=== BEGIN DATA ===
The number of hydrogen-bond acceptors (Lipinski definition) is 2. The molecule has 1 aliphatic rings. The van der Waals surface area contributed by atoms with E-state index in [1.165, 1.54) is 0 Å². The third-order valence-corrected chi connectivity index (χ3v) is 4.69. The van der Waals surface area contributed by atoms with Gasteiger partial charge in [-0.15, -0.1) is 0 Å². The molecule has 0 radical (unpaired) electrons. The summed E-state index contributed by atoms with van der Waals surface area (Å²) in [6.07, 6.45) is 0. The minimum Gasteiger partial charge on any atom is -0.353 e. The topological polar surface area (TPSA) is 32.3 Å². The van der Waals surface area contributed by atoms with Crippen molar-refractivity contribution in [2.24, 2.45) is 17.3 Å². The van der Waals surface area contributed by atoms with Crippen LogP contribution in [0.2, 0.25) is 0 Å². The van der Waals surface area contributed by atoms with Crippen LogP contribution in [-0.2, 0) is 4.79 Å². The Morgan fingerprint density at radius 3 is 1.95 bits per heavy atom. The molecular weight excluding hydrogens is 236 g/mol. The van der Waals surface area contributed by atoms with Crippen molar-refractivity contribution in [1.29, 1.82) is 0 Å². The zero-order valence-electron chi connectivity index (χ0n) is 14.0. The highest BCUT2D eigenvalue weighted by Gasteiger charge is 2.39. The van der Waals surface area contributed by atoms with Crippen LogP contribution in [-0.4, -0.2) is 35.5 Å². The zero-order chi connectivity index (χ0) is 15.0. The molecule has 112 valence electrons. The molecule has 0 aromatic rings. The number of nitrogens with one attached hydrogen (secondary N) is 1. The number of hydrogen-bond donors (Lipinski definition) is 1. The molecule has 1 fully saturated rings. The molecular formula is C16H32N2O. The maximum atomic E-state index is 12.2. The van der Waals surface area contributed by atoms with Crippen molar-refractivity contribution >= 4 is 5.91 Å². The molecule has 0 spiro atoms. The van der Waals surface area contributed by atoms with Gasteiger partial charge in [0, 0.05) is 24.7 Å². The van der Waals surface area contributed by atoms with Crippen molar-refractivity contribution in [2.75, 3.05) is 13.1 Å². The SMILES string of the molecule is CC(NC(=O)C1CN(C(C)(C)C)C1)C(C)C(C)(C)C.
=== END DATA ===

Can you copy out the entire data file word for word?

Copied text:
The number of hydrogen-bond acceptors (Lipinski definition) is 2. The molecule has 1 aliphatic rings. The van der Waals surface area contributed by atoms with E-state index in [1.165, 1.54) is 0 Å². The third-order valence-corrected chi connectivity index (χ3v) is 4.69. The van der Waals surface area contributed by atoms with Gasteiger partial charge in [-0.15, -0.1) is 0 Å². The molecule has 0 radical (unpaired) electrons. The summed E-state index contributed by atoms with van der Waals surface area (Å²) in [6.07, 6.45) is 0. The minimum Gasteiger partial charge on any atom is -0.353 e. The topological polar surface area (TPSA) is 32.3 Å². The van der Waals surface area contributed by atoms with Crippen molar-refractivity contribution in [2.24, 2.45) is 17.3 Å². The van der Waals surface area contributed by atoms with Crippen LogP contribution in [0.2, 0.25) is 0 Å². The van der Waals surface area contributed by atoms with Crippen LogP contribution in [-0.2, 0) is 4.79 Å². The Morgan fingerprint density at radius 3 is 1.95 bits per heavy atom. The molecular weight excluding hydrogens is 236 g/mol. The van der Waals surface area contributed by atoms with Crippen molar-refractivity contribution in [1.29, 1.82) is 0 Å². The zero-order valence-electron chi connectivity index (χ0n) is 14.0. The highest BCUT2D eigenvalue weighted by Gasteiger charge is 2.39. The van der Waals surface area contributed by atoms with Crippen LogP contribution in [-0.4, -0.2) is 35.5 Å². The zero-order chi connectivity index (χ0) is 15.0. The molecule has 112 valence electrons. The molecule has 0 aromatic rings. The number of nitrogens with one attached hydrogen (secondary N) is 1. The number of hydrogen-bond donors (Lipinski definition) is 1. The molecule has 1 fully saturated rings. The molecular formula is C16H32N2O. The maximum atomic E-state index is 12.2. The van der Waals surface area contributed by atoms with Crippen molar-refractivity contribution >= 4 is 5.91 Å². The molecule has 0 spiro atoms. The van der Waals surface area contributed by atoms with Gasteiger partial charge in [0, 0.05) is 24.7 Å². The van der Waals surface area contributed by atoms with Crippen molar-refractivity contribution in [2.75, 3.05) is 13.1 Å². The SMILES string of the molecule is CC(NC(=O)C1CN(C(C)(C)C)C1)C(C)C(C)(C)C.